There were a couple places where I should have chosen my words more carefully. During the discussion of B12, I said I wanted to bring the conversation "back down to earth," by which I meant that I wanted to move it from theoretical abstractions to the real, on-the-ground, practically relevant data, but it seemed to come across as an insult to the value of the discussion up to that point. It also seems that saying the efficacy of Neal's diet for weight loss was "mediocre" and "run-of-the-mill" may have influenced John's perception that it was a personal attack, even though I had genuinely lauded Neal for the good design and reporting of his studies and was making a point about the efficacy of the diet shown in his data, and trying to make a point that the positive effects are due mostly to weight loss, and perhaps in some cases to increases in the intakes of certain nutrients, and not to veganism per se. Perhaps if I had chosen a few words more adeptly I could have completed that point.
Overall, I think my strongest nutritional argument was for biochemical individuality. Anecdotally, some of the vegans thought this was my strongest point but that I never developed it very far. I think I could have made a much stronger nutritional case if I had steered the conversation back to this point more assertively and really hammered it home.
My second strongest argument would have been my analysis of the epidemiology of meat and vegetarianism and of intervention trials that supposedly support vegetarianism or veganism, such as Ornish's, but I missed making those entirely until I hastily rushed them into my closing statement.
I think Joel's strongest ethical and ecological point was that animals are necessary components of an ecologically sustainable agricultural system, and that each animal has an ecological niche it occupies, with most non-human animals becoming prey to another species as part of that niche. An ethic that violates the basic ecology can't offer a coherent and sustainable alternative. Joel and Gene had a very brief discussion about veganic farming, and I wish they had fleshed the issue out in more depth. I think Joel's point that plants have forms of communication and response was thought-provoking, but could have been delivered more effectively if he had stressed that communication is a continuum, without suggesting actual and absolute equality in the morality of killing something on that continuum regardless of what point it occupies.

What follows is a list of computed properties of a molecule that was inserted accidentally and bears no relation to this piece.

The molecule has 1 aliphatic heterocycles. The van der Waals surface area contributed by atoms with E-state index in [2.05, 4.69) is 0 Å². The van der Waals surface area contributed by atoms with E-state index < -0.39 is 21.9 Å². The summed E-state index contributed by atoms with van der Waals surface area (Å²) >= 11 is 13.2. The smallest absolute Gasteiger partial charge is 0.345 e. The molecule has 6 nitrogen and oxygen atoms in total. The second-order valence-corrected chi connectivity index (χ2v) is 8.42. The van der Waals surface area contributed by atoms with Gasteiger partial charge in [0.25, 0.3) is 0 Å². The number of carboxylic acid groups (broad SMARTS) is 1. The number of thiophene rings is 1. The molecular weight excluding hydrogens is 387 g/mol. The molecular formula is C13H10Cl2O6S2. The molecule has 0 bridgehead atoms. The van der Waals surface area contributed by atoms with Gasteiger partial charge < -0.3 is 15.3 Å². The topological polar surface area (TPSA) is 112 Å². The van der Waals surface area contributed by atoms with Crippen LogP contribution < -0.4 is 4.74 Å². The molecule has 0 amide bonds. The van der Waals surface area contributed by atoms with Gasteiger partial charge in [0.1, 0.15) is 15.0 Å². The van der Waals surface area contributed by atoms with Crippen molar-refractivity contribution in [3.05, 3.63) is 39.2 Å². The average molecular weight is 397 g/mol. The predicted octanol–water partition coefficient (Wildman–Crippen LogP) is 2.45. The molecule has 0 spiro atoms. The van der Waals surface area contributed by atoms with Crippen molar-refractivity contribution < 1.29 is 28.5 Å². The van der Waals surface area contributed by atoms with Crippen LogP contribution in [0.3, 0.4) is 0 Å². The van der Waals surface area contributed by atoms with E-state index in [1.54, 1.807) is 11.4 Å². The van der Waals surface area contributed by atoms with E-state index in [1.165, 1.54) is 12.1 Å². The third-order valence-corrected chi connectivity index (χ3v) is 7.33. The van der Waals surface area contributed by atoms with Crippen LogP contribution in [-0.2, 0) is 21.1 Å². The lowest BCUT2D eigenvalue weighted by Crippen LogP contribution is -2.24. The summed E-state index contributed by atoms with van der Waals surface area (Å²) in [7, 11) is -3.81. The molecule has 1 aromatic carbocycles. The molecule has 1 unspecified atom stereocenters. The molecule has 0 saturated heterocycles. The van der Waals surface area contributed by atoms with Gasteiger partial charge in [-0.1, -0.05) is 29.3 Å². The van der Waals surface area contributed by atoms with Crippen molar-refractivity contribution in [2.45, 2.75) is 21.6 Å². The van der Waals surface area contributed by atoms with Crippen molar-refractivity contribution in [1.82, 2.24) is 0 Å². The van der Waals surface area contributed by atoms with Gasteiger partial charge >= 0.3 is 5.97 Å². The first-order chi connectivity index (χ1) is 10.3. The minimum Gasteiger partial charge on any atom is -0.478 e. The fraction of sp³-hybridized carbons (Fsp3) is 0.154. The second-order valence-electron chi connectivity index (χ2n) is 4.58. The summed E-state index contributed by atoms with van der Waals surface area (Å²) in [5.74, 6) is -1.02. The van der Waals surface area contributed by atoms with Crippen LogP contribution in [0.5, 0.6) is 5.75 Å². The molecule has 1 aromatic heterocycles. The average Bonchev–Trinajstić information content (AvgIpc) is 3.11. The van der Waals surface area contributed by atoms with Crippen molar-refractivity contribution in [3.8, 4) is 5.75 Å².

Joel and I both made the point that producing plants leads to animal death. As Rhys pointed out, I made a quantitative claim that more animals die for the production of plants, and this is unclear. I don't think it hurt us because the other side didn't dispute it with numbers, but I should have just left it as a qualitative point: raising plants kills animals. Joel could have made his point more effectively if he had left the billions of bacteria out of it and focused on animals, especially small mammals that people have more sympathy for. I think both of us could have made these points more effectively if we had prepared a specific argument addressing whether and to what extent animals die during production of plants outside of industrial monocropping, and whether six to seven billion people can be fed a vegan diet without any industrial monocropping. When Gene said he didn't support industrial plant agriculture, I think Joel and I should have assertively pressed him to articulate how he would feed the world on his veganic farming model. Similarly, I wish that the other side had put less effort into going back to CAFOs and had instead expended that effort pressing Joel and me to articulate how our model could feed a large and densely populated world.
On a similar note, I think I could have benefited our side with appropriate and limited use of snappy one-liners interpreting the other side's statements. Joel did a great job with lines like, "So the thing is, don't wash your kale." When I asked Gene if his vision of a post-animal farming world involved the extinction of all domesticated farm animals and he alluded to American cows being replaced by buffalo, I should have interjected to clarify whether he meant American breeds of cows should all go extinct, because I think that point may have slipped through the cracks. If the one-liner brought the floor back to me, as it did for Joel when he made the kale comment, I could have asked him whether people on other continents should be vegans, and if so, what happens to the cow on a global scale. Extinction?
Of course, no post-mortem analysis of a lost debate or even a won debate will ever be free of critcism. A live, on-the-spot debate where you have to think on your feet at every moment precludes "perfect" performance.
This was my first ever debating experience and I am incredibly grateful to Intelligence Squared for the honor to participate in the debate and to learn these important lessons.
In future installments in this series, I will cross-post my review of Gene's book and explore some of my interpretive and factual disagreements with Neal in more depth.
Your thoughts? Please share them in the comments!